Petitioner claimed medical expense deductions on his returns for 1985 and 1986. The deduction claimed for 1986 included an amount paid for a dividend-paying insurance policy for petitioner's brother.
Petitioner claimed charitable contribution deductions on his return for 1985. The deductions claimed included $1,200 duplicated as a deduction on petitioner's brother's return for 1985 and $1,500 in two checks that were redeposited into petitioner's bank account.
Petitioner's returns and his brother's returns were prepared from lists that petitioner made, and no preparer checked those lists for duplications or other errors in categorizing expenses as deductible or nondeductible. Petitioner did not advise his preparer about the unreported rental income.
During the years in issue, petitioner's sister, Veronica Horton, held herself out as a tax preparer. She was neither a certified public accountant nor an enrolled agent. In 1989, during an audit of his tax returns for 1985 and 1986, petitioner stated that his returns were prepared by Bernadette Clemons.
Petitioner has the burden of proof on all remaining issues in this case. Rule 142(a); Welch v. Helvering [3 USTC ╤ 1164], 290 U.S. 111 (1933). In his post-trial brief, petitioner prudently abandoned many of his previous claims. Still in contention, however, are certain specific deductions and the additions to tax.
Deductions in Dispute
Petitioner's brief states:
The issues that remain in the case concern expenses that were disallowed by the respondent in his broad brush approach. The respondent disallowed expenses claimed on Schedule C and disallowed depreciation and other farm expenses as well as itemized deductions. While we cannot argue on this record, that the respondent erred on every item, there are specific expenses in each category that should be allowed. This brief addresses those points.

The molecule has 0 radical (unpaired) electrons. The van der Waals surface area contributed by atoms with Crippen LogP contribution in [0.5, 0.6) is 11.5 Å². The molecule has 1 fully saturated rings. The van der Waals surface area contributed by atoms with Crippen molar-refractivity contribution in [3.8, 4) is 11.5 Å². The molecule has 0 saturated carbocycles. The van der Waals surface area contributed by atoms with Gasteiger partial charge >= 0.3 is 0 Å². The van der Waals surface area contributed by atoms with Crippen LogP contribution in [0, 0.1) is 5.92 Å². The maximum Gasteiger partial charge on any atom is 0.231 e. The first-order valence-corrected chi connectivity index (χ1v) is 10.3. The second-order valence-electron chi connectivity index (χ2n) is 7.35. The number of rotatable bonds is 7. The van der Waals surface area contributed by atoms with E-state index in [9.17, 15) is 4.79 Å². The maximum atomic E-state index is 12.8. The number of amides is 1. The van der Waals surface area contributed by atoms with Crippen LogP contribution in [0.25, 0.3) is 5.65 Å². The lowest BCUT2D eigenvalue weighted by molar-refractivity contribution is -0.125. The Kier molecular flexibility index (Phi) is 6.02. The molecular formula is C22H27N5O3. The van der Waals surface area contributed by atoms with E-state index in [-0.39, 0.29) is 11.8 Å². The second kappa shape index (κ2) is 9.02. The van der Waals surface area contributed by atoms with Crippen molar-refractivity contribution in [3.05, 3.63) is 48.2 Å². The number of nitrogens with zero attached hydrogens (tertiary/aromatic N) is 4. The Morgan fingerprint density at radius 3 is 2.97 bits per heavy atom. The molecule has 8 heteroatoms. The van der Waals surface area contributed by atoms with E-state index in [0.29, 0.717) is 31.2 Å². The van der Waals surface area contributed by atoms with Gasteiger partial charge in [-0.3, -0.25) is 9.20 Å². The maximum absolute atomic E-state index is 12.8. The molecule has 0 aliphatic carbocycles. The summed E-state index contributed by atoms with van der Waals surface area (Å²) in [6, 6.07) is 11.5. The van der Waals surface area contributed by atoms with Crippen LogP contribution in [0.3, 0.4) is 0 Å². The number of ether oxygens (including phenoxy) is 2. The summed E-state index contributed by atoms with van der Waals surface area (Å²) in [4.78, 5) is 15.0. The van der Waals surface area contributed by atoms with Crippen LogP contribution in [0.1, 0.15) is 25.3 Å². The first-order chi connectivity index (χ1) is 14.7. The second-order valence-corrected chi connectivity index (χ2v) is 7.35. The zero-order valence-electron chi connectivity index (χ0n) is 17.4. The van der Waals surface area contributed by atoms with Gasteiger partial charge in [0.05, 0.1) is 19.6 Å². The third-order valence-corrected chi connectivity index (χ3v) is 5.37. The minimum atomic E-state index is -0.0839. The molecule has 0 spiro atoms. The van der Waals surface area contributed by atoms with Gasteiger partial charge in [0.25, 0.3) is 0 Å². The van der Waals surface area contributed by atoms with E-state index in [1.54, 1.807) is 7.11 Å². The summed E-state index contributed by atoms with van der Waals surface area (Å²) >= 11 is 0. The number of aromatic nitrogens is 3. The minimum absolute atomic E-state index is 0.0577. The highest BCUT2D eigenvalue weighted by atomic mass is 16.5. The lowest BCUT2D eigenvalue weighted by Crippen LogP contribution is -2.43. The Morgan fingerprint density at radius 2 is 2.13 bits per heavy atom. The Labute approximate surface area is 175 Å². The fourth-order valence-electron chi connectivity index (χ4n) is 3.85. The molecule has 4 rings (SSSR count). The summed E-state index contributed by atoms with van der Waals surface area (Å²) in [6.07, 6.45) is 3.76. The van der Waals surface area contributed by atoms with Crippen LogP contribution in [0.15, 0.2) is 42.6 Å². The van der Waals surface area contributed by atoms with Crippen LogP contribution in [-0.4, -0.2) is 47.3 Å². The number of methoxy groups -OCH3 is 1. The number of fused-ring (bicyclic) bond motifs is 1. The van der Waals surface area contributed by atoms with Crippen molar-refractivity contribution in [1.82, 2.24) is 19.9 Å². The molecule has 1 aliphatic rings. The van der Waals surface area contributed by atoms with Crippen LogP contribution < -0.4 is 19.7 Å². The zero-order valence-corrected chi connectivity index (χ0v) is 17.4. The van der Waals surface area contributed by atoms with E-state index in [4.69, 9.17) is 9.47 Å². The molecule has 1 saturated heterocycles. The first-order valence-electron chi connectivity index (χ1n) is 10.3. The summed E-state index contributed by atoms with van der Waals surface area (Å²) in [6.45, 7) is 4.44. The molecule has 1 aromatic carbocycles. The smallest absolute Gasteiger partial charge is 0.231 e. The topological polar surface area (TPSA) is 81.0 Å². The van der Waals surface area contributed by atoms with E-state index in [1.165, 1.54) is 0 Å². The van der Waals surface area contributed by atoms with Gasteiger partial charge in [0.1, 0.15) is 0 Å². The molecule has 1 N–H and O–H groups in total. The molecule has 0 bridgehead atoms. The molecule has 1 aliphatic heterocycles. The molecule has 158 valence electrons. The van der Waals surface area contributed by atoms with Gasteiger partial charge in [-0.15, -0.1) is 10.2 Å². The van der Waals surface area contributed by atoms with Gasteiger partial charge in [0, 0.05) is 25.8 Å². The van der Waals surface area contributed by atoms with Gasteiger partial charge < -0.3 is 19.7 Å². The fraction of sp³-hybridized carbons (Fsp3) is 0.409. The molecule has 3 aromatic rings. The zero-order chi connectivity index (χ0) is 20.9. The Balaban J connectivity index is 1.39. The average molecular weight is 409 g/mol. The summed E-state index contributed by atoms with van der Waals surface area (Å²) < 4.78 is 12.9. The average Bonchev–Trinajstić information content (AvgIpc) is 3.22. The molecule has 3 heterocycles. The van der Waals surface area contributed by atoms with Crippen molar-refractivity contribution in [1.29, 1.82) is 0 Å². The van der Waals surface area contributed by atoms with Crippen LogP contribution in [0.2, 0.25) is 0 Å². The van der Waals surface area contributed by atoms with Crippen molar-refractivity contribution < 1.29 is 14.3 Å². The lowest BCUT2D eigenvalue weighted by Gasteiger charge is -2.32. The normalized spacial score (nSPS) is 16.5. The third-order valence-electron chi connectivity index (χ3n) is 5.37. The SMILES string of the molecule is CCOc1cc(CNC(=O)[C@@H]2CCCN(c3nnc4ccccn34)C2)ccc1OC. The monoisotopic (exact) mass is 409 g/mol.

The expenses identified by petitioner are as follows:
In support of these deductions, petitioner testified from his check register. His testimony, however, was replete with phrases such as "I would say", "I would guess", and "I would expect". Much of the testimony was equivalent to the statement that the returns were correct when they were filed. Because there were so many obvious errors in those returns, however, such vague testimony is unpersuasive.
With respect to the claimed office expenses of $500 each year, petitioner testified:
Q. Did you pay someone for secretarial services?
A. I did.
Q. Who did you pay?
A. Different people. Different people who could type. I don't type. You notice that from the way I write here.
Q. For what purpose was this typing done? Was it personal? Was it business?
A. No, no, this was correspondence with people that I counsel.
Q. So this relates to the office at the farm?
Q. Now, did you know whether some of this expense was allowed by the IRS?
A. I don't know.
* * *
Q. * * * Did you also make payments for secretarial services in 1986 totaling $500?
A. That's right, yeah.
Q. And was it also paid to different people for typing?
A. That's right.
Q. And did that relate to your counseling services?
A. That's right. Well, it would also relate to farm expenses because there were bills that came in for the operation of the farm that had to be taken care of, see?
The claim of $500 for each year was not supported by receipts, canceled checks, or any other documentary evidence.
Similarly, petitioner's testimony was vague about the claimed travel expenses. Petitioner testified that he and his brother served as chaplains on overseas pilgrimages and had to pay for the domestic portion of the trips. Upon inquiry by his counsel, he testified:
Q. And where did you go on these pilgrimages?
A. Some to Panama, some to Medjugoria, some to Rome, some to Lourdes, some to Ireland.
A. I don't remember all of them, but that's the majority of them.
Q. All right, and did you have conferences that you were required to attend or seminars part of the time?
Q. Was there one in Minneapolis or St. Paul at St. Thomas College that year? Do you recall that?
A. That's right, yeah.
Q. And is that what these expenses relate to?
A. That's what they relate to, yes.